The Telegraph
Since 1st March, 1999
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A crisis brews, another subsides
Mulayam vs governor

Lucknow, Jan. 10: Mulayam Singh Yadav and the Raj Bhavan were locked in a standoff tonight over the right to convene the Assembly, fuelling speculation that the Uttar Pradesh chief minister wants to force the Centre’s hand and transform himself into a martyr in the run-up to elections.

Governor T.V. Rajeswar, who has had many a run- in with the Samajwadi Party government in the past, stunned Mulayam this morning by proroguing the House that had officially finished its winter business on January 3.

However, in the evening, a constitutional crisis seemed to be building up with the government announcing that it would ignore the governor’s advice and go ahead with last night’s decision to reconvene the House for a trial of strength.

Ironically, the governor activated the state government’s own recommendation to disband the winter session. Such a recommendation was sent by the government on January 3, when Mulayam had no inkling that Ajit Singh was about to torment him.

The political weather changed between January 3 and 9 as Ajit pulled out three ministers and kept his options open. In a bid to avert more desertions, Mulayam late last night got the cabinet to pass a resolution to “resume” the “continuing winter session”.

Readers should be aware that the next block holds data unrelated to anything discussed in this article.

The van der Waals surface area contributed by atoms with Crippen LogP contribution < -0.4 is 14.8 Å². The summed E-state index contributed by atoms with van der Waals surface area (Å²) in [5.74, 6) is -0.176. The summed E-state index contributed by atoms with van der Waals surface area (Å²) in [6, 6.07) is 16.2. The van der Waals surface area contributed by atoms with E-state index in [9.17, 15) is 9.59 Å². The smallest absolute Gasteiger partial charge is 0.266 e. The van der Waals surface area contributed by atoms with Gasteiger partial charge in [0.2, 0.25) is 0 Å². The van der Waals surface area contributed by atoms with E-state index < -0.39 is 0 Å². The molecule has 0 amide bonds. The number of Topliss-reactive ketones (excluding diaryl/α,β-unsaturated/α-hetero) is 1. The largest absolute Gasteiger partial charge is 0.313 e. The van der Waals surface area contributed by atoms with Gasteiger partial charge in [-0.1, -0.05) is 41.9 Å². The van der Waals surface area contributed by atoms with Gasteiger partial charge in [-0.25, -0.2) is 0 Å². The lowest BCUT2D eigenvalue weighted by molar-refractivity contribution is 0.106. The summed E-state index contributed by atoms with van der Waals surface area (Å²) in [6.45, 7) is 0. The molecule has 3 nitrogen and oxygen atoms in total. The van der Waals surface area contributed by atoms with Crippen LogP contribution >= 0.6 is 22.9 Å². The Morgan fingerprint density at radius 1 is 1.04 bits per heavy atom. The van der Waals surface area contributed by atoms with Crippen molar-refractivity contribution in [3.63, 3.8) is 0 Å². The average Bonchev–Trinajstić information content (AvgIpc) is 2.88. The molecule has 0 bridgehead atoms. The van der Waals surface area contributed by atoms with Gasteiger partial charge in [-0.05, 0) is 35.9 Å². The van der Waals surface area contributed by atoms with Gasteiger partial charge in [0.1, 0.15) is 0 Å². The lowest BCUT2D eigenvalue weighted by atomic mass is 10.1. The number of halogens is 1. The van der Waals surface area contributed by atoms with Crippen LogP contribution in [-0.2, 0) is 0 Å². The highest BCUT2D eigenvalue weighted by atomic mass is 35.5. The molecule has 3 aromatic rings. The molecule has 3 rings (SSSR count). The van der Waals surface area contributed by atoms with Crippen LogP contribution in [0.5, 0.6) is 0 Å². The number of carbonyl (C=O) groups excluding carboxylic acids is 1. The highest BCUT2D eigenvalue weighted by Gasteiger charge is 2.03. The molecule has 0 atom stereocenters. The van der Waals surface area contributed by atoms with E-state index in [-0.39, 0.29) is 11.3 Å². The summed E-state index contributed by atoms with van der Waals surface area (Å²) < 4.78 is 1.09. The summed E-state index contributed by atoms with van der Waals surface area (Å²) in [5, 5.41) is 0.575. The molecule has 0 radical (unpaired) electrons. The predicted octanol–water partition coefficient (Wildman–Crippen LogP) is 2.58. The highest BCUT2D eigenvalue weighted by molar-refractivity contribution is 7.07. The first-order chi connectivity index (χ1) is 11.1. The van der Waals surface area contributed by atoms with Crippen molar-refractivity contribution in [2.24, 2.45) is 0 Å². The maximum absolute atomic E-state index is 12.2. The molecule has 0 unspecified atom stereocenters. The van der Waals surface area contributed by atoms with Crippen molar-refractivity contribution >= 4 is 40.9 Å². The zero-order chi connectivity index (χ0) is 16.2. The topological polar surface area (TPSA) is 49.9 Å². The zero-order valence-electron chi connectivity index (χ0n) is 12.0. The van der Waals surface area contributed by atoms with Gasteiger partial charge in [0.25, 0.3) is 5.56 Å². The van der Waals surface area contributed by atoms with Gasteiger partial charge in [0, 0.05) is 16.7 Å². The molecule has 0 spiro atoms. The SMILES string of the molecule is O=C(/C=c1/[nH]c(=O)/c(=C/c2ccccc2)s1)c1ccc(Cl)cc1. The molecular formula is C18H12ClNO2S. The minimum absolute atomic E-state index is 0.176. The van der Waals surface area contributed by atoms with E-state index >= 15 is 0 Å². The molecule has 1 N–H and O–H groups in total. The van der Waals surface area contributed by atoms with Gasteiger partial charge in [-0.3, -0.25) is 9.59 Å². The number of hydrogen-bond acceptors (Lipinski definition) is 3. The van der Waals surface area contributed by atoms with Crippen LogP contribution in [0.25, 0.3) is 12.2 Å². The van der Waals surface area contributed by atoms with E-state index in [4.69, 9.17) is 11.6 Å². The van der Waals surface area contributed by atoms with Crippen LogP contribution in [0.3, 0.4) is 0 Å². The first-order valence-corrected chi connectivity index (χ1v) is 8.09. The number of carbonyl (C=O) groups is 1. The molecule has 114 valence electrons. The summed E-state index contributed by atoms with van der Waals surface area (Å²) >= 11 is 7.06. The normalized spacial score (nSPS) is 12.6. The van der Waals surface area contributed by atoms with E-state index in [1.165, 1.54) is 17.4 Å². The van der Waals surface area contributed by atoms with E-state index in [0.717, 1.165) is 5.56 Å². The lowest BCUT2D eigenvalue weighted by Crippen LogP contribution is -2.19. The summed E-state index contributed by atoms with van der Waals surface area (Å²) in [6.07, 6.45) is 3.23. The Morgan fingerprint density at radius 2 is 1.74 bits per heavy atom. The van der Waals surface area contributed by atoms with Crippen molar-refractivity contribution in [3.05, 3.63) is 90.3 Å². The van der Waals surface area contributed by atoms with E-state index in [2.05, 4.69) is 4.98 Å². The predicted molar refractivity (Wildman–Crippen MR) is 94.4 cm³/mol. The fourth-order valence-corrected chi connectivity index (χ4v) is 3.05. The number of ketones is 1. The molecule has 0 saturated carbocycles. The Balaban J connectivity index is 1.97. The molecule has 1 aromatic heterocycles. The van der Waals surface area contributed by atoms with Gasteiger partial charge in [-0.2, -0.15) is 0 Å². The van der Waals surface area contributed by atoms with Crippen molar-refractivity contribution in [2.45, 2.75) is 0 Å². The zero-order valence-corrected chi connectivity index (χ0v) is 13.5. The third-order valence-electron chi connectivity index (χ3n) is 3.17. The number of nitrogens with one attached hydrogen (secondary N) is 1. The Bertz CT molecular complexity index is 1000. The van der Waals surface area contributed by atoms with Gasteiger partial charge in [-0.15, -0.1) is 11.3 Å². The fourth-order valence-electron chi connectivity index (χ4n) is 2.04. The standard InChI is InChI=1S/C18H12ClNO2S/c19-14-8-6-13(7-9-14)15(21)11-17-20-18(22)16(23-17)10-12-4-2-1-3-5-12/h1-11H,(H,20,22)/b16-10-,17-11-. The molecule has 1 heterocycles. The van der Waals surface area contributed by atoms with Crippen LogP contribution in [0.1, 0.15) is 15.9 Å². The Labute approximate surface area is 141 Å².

The chief minister, who has majority support even now, wants to prove his strength on the floor of the House and convince his remaining allies, especially 10 Independents, that the vessel is still afloat.

This morning, the governor wrote to the chief minister, saying a fresh session would have to be called — with a 14-day notice. Also, a new session must start with the governor’s address.

Samajwadi leaders fear that if a House session is delayed for 14 days, their numbers could erode.

After another cabinet meeting this evening, the chief minister said: “The governor’s letter (cancelling the session) was placed before the cabinet. After going through the note from the governor, it has stuck to its resolution taken late last night.”

Samajwadi general secretary Beni Prasad Verma termed the governor’s decision “unconstitutional and unprecedented” and warned that his party would take to the streets if its government was dismissed.

He also urged the governor to withdraw his objection and avoid a crisis. The Samajwadi claimed it had the support of 225 MLAs — including 16 of the restive Congress — in the 402-member House.

Constitutional experts said the Centre would have little option but to dismiss the government if it convened the Assembly without the governor’s permission.

Observers feel Mulayam could be playing for such an eventuality. Under attack on several fronts and bereft of a plank, the Samajwadi hopes to cash in on what is foresees as a sympathy wave if the Mulayam government is dismissed by the Congress-led Centre.

On the flip side, sources in the Congress, BJP and the Bahujan Samaj Party sounded a bit relieved at the prospect of going to elections under a non-Samajwadi dispensation. “Even if President’s rule means Congress rule by proxy, it’s a lot better than having Mulayam around,” a BJP leader said.

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